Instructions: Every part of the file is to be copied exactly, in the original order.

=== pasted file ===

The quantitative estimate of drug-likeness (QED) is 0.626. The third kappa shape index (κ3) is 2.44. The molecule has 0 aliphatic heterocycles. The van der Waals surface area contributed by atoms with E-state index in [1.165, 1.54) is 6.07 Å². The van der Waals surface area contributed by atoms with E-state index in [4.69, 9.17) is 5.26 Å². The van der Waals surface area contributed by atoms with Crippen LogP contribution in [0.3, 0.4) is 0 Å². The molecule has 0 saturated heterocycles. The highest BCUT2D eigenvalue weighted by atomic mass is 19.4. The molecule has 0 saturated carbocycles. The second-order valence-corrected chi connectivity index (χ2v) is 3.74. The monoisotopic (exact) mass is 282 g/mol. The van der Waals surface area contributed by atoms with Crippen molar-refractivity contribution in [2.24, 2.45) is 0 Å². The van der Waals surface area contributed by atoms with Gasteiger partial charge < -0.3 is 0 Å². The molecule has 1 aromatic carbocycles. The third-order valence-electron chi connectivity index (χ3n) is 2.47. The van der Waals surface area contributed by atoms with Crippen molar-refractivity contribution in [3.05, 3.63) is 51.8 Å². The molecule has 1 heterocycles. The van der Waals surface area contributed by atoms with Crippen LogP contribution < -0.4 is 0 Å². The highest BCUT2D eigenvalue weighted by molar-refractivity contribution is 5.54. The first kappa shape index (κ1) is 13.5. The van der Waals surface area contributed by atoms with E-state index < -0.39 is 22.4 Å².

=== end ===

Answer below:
The quantitative estimate of drug-likeness (QED) is 0.626. The third kappa shape index (κ3) is 2.44. The molecule has 0 aliphatic heterocycles. The van der Waals surface area contributed by atoms with E-state index in [1.165, 1.54) is 6.07 Å². The van der Waals surface area contributed by atoms with E-state index in [4.69, 9.17) is 5.26 Å². The van der Waals surface area contributed by atoms with Crippen LogP contribution in [0.3, 0.4) is 0 Å². The molecule has 0 saturated heterocycles. The highest BCUT2D eigenvalue weighted by atomic mass is 19.4. The molecule has 0 saturated carbocycles. The second-order valence-corrected chi connectivity index (χ2v) is 3.74. The monoisotopic (exact) mass is 282 g/mol. The van der Waals surface area contributed by atoms with Crippen molar-refractivity contribution in [2.24, 2.45) is 0 Å². The van der Waals surface area contributed by atoms with Gasteiger partial charge < -0.3 is 0 Å². The molecule has 1 aromatic carbocycles. The third-order valence-electron chi connectivity index (χ3n) is 2.47. The van der Waals surface area contributed by atoms with Crippen molar-refractivity contribution in [3.05, 3.63) is 51.8 Å². The molecule has 1 heterocycles. The van der Waals surface area contributed by atoms with Crippen LogP contribution < -0.4 is 0 Å². The highest BCUT2D eigenvalue weighted by molar-refractivity contribution is 5.54. The first kappa shape index (κ1) is 13.5. The van der Waals surface area contributed by atoms with E-state index < -0.39 is 22.4 Å².